Ransomware and phishing attacks are up, once again.

News by Max Metzger

Verizon's new report shows, once again, that ransomware and phishing attacks are up.

Verizon's new data breach investigation report shows a perhaps depressing continuation of previous problems, once again, phishing and ransomware attacks are up.

The report brings together data from 2260 breaches and 100,000 incidents in 82 countries, collecting information from 67 partners.

"Phishing has continued to trend upward” notes the report, “and is found in the most opportunistic attacks as well as the sophisticated nation state tomfoolery.”

Phishing and ransomware are two of the most irksome and common intrusion techniques, well known to all who have even a faint understanding of information security.

Phishing often comes in the form of an email, exhorting the target to open an attached link. Once that link is opened by the unsuspecting victim, a trap is sprung and malware is downloaded onto the system. It's simple, but incredibly effective.

Laurance Dine, managing principle of investigative response told SCMagazineUK.com that although, “the technology is out there that will slow it down”, there's “no 100 percent way of stopping a phishing email coming into your organisation.”

Ransomware is a kind of malware, often delivered via phishing email, that encrypts data and charges the victim to unencrypt it. Recently, it has been wreaking havoc on hospitals in the US, but its presence is known by many from individual users, to large enterprises, to government departments. This kind of attack has grown by 16 percent this year, according to the report.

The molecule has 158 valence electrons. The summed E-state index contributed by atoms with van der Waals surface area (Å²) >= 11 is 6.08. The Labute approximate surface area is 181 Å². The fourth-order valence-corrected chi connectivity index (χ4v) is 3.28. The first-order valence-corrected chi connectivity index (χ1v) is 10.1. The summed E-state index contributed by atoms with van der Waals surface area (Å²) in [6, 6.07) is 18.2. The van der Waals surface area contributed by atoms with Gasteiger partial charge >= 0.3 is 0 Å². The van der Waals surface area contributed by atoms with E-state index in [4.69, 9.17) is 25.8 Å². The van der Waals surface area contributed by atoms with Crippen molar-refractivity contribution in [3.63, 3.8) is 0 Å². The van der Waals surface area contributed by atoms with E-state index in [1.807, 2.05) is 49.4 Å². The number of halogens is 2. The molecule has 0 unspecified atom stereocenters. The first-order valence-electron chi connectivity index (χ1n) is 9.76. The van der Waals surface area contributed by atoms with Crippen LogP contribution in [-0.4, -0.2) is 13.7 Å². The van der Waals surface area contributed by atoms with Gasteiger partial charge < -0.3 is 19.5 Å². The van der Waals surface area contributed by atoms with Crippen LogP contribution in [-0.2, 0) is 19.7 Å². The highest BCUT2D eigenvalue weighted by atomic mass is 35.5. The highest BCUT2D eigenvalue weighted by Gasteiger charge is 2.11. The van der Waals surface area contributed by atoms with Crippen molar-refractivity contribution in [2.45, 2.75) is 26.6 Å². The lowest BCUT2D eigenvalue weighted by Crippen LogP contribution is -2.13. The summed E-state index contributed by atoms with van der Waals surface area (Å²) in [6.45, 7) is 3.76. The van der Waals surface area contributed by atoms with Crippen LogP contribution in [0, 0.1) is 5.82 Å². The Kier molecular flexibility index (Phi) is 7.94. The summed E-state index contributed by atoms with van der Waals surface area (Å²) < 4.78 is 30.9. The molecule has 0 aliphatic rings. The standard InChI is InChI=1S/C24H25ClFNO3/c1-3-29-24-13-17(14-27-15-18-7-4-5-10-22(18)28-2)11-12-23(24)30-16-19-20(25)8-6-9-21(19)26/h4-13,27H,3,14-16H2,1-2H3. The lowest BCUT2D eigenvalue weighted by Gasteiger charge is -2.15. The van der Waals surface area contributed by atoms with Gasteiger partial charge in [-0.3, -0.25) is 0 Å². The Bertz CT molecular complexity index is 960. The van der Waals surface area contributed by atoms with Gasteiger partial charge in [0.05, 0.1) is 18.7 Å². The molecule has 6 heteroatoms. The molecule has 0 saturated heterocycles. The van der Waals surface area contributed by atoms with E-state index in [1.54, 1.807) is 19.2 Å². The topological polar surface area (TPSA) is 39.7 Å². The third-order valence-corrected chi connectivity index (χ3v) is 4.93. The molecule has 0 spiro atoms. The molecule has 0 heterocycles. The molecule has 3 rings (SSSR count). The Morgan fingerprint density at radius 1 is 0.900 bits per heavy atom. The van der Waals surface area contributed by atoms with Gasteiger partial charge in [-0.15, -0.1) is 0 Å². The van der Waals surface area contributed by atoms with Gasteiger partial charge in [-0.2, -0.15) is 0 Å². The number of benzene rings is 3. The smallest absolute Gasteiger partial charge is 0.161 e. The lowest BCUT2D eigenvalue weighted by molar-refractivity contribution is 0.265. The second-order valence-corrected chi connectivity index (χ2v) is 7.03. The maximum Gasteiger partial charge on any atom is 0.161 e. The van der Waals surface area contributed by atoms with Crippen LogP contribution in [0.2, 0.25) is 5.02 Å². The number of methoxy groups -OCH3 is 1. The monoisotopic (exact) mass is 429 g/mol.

This year, phishing was given a ‘leg up' by the Dridex campaign but more than that basic human error was probably its greatest unknowing ally

According to the report, 30 percent of phishing messages were opened, up seven percent on last year.  A further 13 percent of those who opened the message, also opened the attachment leading to malware deployment.

Blocking these is, according to Dine is, “down to awareness. One of the things we talk about is making employees your first line of defence.” He added, “If you have clicked on something, its about knowing who to report it to.”  Analysing over 600,000 phishing emails, the report's authors found that only three percent of those targeted alerted managers.

Furthermore the report goes on to note that at the moment, “the communication between the criminal and the victim is much more effective than the communication between employees and security staff.”

But why have these problems, detailed in depressing but reliable repetition with every quarterly report, not only persisted but grown? Have people not been listening?

Ben Johnson, chief security strategist for Carbon Black had a simple answer for SC: “Ransomware and phishing attacks have become so pervasive because, simply put, they work.”

Johnson added that “It's quite likely that we don't currently see the full scale of the ransomware problem since many organizations are simply paying the money and staying quiet about it. And in the case of phishing attacks, many organizations are unable to even tell that they've been compromised and go months where attackers have unadulterated access to their key data.”

Orlando Scott-Cowley, cyber-security strategist at email security firm Mimecast told SC that, “traditional email gateway protections and employee education programmes have failed. Meanwhile, cyber-criminals have been regularly evolving phishing tactics to stay one step ahead. New strategies to block malicious links, attachments and social-engineering by email require board-level scrutiny. And if your security team isn't effective—change it.”

The report's other findings include the fact that an overwhelming amount of attacks (89 percent) come from cyber-criminals and, predictably, for financial gain. At a distant second were nation state groups, taking up 9 percent of recorded attacks.


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